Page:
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Faux Better or Worse

To save water, some cities let residents replace grass lawns with artificial turf. Environmentalists call for xeriscaping. Aesthetes wince.
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It's the largest irrigated crop in the United States, with more than 32 million acres in production, according to a 2005 study from the journal Environmental Management. But this crop isn't eaten by people or, usually, animals. It's the front lawn, and cities across America are trying to save water by encouraging homeowners — through rebates and tax benefits — to get rid of it.

People, though, are stubborn things, and they still want their lawns. "I think it's safe to say that by far the lion's share of new homes have lawns," said Walter Molony, a senior public affairs specialist at the National Association of Realtors. "It would be a small, single-digit percentage that do not."


In the face of this demand for green, cities across the country are trying to find a middle ground, and for some, it is artificial turf. The current crop of synthetic lawn is several steps up from the AstroTurf of old; it looks and feels like real blades of grass but, of course, doesn't need mowing.

Based on what it says is increasing demand, the Southern California city of Garden Grove recently lifted a citywide ban on artificial turf on residential properties. Residents there can now convert their front yards to fake grass and receive a modest rebate from the local water district. "There's a lot of people that really want to do their part in conserving water," said Lee Marino, a senior planner in Garden Grove. "But there's always going to be that segment of society that, regardless, they're going to want natural materials. They don't like the idea of fake."

As Garden Grove is allowing it, however, other Southwest municipalities are finding reasons to say no to faux. Glendale, Ariz., had once given rebates to residents for installing artificial turf as a water-saving alternative. The savings turned out to be modest and conversions ended up causing environmental problems. The city stopped giving rebates after the Centers for Disease Control and Prevention released an advisory in June 2008 associating artificial turf with a potential exposure to lead dust, created as the fibers making up some phony grass blades age and wear.

"When the advisory came out, we thought it was best to err on the side of caution if it had something to do with public health," said Jo Miller, the city's water conservation program manager.

A concern that seems to be making more of an impact on city policy decisions than the CDC advisory is the tendency of artificial turf to get really hot. "During the day it can heat up and be as hot as the asphalt in parking lots," Miller said. So even though it's not alive, fake grass still needs water to keep cool and to clean up when the neighbor's dog leaves something behind.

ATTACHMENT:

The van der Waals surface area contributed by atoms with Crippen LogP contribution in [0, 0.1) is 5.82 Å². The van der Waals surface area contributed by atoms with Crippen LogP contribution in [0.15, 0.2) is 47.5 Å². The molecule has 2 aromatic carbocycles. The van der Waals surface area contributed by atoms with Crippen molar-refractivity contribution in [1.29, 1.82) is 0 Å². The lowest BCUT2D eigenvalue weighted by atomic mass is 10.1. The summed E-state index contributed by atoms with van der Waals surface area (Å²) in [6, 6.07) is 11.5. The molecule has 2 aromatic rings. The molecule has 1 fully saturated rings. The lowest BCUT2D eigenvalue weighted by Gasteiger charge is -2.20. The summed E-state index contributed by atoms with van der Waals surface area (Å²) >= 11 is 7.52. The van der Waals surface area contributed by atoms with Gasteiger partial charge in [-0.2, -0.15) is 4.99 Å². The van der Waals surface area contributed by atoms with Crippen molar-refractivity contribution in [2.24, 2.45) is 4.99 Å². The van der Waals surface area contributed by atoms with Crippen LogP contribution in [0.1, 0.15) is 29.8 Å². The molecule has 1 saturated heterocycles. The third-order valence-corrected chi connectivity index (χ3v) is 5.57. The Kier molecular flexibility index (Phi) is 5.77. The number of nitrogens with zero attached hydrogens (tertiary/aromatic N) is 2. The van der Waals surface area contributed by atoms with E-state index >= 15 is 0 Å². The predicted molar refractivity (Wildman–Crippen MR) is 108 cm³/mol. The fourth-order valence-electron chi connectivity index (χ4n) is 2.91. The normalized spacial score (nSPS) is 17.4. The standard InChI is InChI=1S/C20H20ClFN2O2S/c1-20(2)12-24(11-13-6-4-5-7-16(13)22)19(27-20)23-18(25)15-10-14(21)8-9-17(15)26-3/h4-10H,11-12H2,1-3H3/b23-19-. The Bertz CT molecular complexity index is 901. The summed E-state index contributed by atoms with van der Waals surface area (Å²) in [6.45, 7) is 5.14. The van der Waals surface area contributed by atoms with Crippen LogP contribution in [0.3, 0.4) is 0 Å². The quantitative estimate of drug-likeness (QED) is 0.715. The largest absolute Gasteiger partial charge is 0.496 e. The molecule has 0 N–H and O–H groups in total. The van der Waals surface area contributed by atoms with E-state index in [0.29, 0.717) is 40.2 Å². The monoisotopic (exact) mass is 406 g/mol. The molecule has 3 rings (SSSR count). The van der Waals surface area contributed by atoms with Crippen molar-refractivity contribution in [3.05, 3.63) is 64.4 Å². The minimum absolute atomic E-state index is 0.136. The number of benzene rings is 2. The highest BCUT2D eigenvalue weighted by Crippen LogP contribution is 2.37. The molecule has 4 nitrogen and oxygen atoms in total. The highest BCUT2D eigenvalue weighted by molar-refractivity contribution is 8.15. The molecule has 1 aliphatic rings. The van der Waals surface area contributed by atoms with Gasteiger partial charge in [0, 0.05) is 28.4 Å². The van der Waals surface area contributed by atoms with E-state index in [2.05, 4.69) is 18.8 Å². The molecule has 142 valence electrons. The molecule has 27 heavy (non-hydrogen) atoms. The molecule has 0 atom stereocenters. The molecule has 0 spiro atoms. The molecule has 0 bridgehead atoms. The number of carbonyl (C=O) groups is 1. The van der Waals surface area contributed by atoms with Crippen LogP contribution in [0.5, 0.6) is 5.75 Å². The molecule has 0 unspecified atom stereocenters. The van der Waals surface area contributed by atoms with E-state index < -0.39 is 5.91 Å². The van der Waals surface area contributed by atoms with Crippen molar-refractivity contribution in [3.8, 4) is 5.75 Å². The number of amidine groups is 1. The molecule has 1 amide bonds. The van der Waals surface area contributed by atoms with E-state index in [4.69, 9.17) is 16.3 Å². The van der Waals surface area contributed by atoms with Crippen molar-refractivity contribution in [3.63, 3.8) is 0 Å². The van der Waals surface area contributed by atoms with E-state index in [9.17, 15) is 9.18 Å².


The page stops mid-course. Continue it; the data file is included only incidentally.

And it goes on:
Other cities in Arizona are following Glendale's move away from artificial turf — but incompletely. Rebates still exist for converting lawns in Scottsdale, but officials there are steering residents away from artificial turf and toward xeriscaping their yards with native plants that require little water. "A natural landscape with soil that is breathing and living and has actual plants in it that are transpiring is a lot more beneficial than a plastic landscape," said Christina Klien, water conservation coordinator for the city of Scottsdale.

As climate change exacerbates water shortages in arid areas, more cities will need to limit water use. Lawn-watering is an obvious target for regulation; lawns may themselves become targets for widespread prohibition. Las Vegas, for example, has banned the use of grass for road medians, streetscaping and "front lawns that nobody ever stepped foot on unless they were pushing a lawnmower," says Doug Bennett, conservation manager at the Southern Nevada Water Authority.

Despite emergent environmental concerns, the homeowner who wants but doesn't use a grass lawn may represent a prime market for sellers of artificial turf. For homeowners looking to keep up appearances or comply with the rules of their homeowners association, after all, what really matters is that yards look like yards.

But Bennett suspects that even those who think fake grass can pass, aesthetically speaking, for real will have adjusting to do if they make the switch. "You have to keep it in perspective," he says. "It looks like a lawn, but it's really a plastic rug."

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